Puerto Ricans get spotlight in Florida Gubernatorial and Senate races

by | Oct 15, 2018 | Elections, Headlines | Comments

With competitive races for both Governor and US Senate in Florida, the Democratic and Republican candidates alike are pursuing the votes of the Puerto Rican community as the key to winning the contested seats.

Nearly 1.1 million Puerto Ricans live in Florida, likely making up almost half a million of the state’s 13 million registered voters. Florida was a top destination for Puerto Ricans displaced by Hurricane Maria, and while many are returning to the territory, there is evidence that a large number of displaced families intend to stay on the mainland long-term.

Governor Race

Democratic candidate for governor and Mayor of Tallahassee Andrew Gillum counts over a dozen new endorsement from Puerto Rican leaders in Florida and across the US. Notable endorsements come from US Representatives Nydia Velazquez (D) of New York, Luis Gutierrez (D) of Illinois, and Darren Soto (D) of Florida, who was the first Puerto Rican to be elected to Congress from Florida.

Among the endorsements from elected officials based in Florida, state representatives Robert Asencio (D), John Cortes (D), and Amy Mercado (D), as well as Florida State Senator Victor Torres (D) have also endorsed Gillum. They are joined by Greenacres Mayor Joel Flores, Melbourne Councilwoman Teresa Lopez, and County Commissioners Viviana Janer (Osceola County) and Emily Bonilla (Orange County). Orange and Osceola Counties are home to nearly one-third of the 150,000 Puerto Ricans who left the territory in the six months after Hurricane Maria.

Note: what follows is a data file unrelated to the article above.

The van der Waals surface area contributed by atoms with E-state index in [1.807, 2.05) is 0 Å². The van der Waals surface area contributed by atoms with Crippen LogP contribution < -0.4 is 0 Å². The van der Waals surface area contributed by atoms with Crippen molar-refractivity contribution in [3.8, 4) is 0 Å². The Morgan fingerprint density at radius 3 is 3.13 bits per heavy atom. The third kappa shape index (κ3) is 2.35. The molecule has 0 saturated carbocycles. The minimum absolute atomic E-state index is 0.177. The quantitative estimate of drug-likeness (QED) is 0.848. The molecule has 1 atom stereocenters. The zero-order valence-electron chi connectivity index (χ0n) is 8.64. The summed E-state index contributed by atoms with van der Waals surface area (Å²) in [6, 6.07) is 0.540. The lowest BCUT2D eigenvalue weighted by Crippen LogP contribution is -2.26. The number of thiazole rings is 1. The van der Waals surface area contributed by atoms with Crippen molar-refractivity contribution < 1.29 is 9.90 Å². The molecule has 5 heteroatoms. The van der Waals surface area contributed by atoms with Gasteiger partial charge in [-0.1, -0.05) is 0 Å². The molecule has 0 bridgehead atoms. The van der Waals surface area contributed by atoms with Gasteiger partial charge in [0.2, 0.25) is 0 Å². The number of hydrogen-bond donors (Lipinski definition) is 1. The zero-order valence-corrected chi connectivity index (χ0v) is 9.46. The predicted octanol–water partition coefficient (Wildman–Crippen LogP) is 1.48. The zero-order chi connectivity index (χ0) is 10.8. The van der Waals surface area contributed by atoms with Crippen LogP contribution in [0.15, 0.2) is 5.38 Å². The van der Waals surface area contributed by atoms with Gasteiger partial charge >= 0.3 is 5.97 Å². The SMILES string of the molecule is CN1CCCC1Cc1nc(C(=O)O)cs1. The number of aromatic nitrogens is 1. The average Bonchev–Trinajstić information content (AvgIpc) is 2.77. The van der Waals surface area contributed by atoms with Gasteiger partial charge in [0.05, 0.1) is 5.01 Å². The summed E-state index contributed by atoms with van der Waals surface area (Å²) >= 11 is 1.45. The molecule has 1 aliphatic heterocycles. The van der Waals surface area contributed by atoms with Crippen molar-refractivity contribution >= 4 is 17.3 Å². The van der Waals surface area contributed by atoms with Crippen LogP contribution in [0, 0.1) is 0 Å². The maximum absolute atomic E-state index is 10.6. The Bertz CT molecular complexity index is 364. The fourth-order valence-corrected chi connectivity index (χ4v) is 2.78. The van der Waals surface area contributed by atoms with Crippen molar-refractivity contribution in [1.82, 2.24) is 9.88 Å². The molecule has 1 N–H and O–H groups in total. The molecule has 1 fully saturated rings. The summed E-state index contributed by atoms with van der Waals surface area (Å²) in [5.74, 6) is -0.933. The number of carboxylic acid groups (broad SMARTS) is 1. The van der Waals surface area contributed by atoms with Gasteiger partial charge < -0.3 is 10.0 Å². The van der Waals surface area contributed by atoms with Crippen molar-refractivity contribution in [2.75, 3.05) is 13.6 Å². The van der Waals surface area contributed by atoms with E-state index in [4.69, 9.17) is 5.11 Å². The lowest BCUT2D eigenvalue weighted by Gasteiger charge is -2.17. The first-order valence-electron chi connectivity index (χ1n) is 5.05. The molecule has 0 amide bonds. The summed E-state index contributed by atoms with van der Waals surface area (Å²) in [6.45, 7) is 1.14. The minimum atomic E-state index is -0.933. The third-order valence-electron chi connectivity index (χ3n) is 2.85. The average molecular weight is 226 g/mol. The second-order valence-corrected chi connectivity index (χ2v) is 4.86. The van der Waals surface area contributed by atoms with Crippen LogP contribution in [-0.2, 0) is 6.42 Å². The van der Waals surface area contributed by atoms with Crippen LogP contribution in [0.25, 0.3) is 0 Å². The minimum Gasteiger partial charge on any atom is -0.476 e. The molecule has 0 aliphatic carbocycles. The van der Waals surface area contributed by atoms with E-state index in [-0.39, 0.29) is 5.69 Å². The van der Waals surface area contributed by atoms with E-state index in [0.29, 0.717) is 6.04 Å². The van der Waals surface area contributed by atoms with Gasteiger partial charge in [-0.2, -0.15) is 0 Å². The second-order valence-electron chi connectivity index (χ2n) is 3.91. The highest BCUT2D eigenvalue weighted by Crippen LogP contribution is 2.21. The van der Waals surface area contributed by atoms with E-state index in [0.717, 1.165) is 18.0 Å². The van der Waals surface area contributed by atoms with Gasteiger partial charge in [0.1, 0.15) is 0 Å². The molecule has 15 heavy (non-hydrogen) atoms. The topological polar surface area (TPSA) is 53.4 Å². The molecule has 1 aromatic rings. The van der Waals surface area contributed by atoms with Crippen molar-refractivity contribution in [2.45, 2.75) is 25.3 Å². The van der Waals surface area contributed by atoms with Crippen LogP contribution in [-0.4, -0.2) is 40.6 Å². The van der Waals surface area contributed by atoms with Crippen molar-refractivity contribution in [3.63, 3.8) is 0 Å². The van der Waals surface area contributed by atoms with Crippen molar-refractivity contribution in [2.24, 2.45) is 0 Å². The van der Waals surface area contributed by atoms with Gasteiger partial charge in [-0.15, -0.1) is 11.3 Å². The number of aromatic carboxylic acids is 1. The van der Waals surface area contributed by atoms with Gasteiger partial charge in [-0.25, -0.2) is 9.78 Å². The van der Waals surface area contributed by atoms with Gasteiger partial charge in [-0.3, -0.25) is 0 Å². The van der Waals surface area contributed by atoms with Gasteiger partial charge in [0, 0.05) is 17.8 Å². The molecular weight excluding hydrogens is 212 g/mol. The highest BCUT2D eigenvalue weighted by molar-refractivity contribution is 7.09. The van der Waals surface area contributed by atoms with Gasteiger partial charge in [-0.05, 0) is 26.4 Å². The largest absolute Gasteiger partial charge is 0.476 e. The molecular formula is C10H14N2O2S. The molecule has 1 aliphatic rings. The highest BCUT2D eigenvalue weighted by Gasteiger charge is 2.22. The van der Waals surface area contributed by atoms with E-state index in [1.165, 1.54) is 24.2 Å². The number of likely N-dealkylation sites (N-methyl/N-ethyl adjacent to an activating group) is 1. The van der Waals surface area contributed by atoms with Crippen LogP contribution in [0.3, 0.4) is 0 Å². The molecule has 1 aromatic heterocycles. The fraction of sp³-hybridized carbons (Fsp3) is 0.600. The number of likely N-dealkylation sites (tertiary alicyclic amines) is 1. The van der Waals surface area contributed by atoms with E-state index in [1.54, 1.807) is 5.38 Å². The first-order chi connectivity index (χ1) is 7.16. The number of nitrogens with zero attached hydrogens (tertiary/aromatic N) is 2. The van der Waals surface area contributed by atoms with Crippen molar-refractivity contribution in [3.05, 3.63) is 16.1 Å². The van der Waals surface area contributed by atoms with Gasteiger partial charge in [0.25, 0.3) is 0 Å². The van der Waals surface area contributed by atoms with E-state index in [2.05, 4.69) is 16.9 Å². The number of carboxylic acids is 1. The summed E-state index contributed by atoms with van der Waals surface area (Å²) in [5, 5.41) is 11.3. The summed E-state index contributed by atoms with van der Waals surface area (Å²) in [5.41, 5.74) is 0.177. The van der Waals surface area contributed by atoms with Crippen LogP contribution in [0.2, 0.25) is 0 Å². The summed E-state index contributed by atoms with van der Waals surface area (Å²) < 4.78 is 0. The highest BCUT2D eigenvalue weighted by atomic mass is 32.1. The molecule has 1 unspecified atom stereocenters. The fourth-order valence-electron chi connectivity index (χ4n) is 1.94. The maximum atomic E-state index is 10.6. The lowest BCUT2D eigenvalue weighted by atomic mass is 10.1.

Other notable Floridian endorsements came from Democratic Hispanic Caucus President Noemi McGregor, Chairman of the Florida Puerto Rican Hispanic Chamber of Commerce Sam Lopez, and Alianza for Progress President Juan Marcos Villar.

In Puerto Rico, Gillum’s endorsements count current governor Ricardo Rosselló (NPP, D), former Governor of Puerto Rico Alejandro García Padilla (NPP, D), Puerto Rico Senator Margarita Nolasco Santiago (NPP, D), Gurabo Mayor Rosachely Rivera Santiago  (NPP, D), and Former Chairman of Democratic Party of Puerto Rico Charlie Rodriguez.

At an October 1 rally with Governor Rosselló in Kissimmee, a major center of Florida’s Puerto Rican community, Gillum claimed he wanted to be the “candidate of the Boricuas,” saying “I want that label, and not in a tokenizing way.” He added, “I want it in a way that says we understand each other, in a way that says we’re one and the same. You’re not gifting any of us anything. We work for what we’ve got.”

On November 6, Gillum will face Donald Trump-endorsed Republican candidate Ron DeSantis. DeSantis, flew to Puerto Rico in August for a town hall with Governor Rosselló and Resident Commissioner Jenniffer González Colón (NPP, R), as well to tour to study the ongoing Hurricane recovery efforts also looks to appeal to his state’s Puerto Rican community. In September, DeSantis’ campaign released a a rare contradiction of the president in a public statement, claiming he “doesn’t believe any loss of life has been inflated,” referring to Trump’s public rejection of the estimates of Hurricane Maria victims.

“We think there is a real opportunity to pick up Puerto Rican votes for Republicans in Florida, despite what Democrats say,” claimed DeSantis spokesman Brad Herold. The DeSantis campaign has yet to court any high-profile Puerto Rican endorsements.

Senate Race